The building and industrial sectors are a large piece of the puzzle in addressing climate change. Direct combustion of gas, petroleum, and coal in homes and businesses produces harmful carbon dioxide emissions.  Reductions from gas use in buildings and industry are important for reaching our carbon emission reduction goals, which is why WRA is advocating for policies that advance beneficial electrification. For example, in 2021, Colorado approved Senate Bill 21-264, which set greenhouse gas reduction targets for gas distribution utilities. This innovative policy, modeled on a WRA-developed concept, directs gas utilities to reduce greenhouse gas emissions 4% by 2025 and 22% by 2030, from a 2015 baseline. Not only do building furnaces and appliances emit carbon pollution into the atmosphere, they create harmful indoor air pollution as well as outdoor air pollution and cost consumers more money over time. 

Clean Energy and Public Health

Emissions from power plants, mines, refineries, gas-powered vehicles, homes, and other sources don’t just contribute to climate change, they threaten public health. They cause early death, asthma, cancer, heart attacks, birth defects, and Alzheimer’s disease, among other adverse health impacts. One particularly concerning contaminant in our region is fine particulate matter or PM2.5.Many of the most populated counties in the Interior West such as Maricopa County, Arizona; Boulder, Denver and Weld counties in Colorado; and Clark County, Nevada – received an “F” grade from the American Lung Association due to high year-round levels of PM2.5 pollution. The Phoenix-Mesa area ranks eighth on the ALA’s list of U.S. cities with the worst levels of annual particulate pollution. To ensure cities and towns can thrive, we must clean up our air. At WRA, we believe that breathing clean air is a basic human right and that there’s no time to waste. The transition to clean energy also means cleaner air for our communities.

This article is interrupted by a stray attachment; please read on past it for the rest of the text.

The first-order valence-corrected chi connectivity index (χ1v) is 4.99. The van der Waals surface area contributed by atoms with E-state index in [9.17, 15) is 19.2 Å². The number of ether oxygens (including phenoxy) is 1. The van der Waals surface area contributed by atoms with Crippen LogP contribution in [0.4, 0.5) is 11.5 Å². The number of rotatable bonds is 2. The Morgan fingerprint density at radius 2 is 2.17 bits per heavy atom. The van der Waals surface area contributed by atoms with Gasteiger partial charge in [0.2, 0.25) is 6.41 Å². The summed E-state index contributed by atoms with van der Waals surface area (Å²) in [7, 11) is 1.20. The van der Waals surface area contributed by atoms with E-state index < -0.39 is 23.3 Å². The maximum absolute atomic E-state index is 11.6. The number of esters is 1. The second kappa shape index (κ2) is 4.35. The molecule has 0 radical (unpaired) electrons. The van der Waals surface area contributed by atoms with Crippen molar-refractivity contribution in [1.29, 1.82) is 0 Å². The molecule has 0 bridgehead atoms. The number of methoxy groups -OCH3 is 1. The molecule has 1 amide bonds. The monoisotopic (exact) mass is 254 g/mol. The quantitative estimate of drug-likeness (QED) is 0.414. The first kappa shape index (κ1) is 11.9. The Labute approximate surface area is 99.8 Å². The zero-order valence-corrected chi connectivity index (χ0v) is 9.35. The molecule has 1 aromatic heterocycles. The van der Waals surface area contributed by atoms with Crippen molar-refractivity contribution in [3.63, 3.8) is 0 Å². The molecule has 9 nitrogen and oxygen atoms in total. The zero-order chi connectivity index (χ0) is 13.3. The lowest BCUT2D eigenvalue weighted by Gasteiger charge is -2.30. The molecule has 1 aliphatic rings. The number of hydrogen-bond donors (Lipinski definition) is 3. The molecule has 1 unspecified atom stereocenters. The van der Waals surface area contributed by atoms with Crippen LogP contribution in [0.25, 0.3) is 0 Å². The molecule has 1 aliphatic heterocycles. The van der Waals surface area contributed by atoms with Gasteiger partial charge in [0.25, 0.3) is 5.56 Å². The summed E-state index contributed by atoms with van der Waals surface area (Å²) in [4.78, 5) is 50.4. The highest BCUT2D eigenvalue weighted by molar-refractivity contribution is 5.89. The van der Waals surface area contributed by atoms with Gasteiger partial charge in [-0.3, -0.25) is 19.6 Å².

The 2023 Conservation in the West Poll shows that voters want Western climate solutions. The general agreement across the political divide emphasizes that realistic, bipartisan policies are possible, even favorable, despite our current narrative of polarization. There are real policy solutions that can address the concerns of voters in the West and ensure that our communities and economies thrive in the face of a changing climate.  

WRA works in partnership with other organizations to pass policies that make a difference. We believe that we can use these aligned values to drive state action by developing pragmatic policies backed by science, collaborating with partners, advocating for solution-driven policies, implementing them once passed, and measuring impact to hold decision makers accountable.  

We need the voices of Western voters to encourage decision makers to act today, not tomorrow, to address the climate crisis.

Join us by taking action in your state, sign up to make sure you don’t miss a legislative update, or donate to ensure that this critical climate work can continue.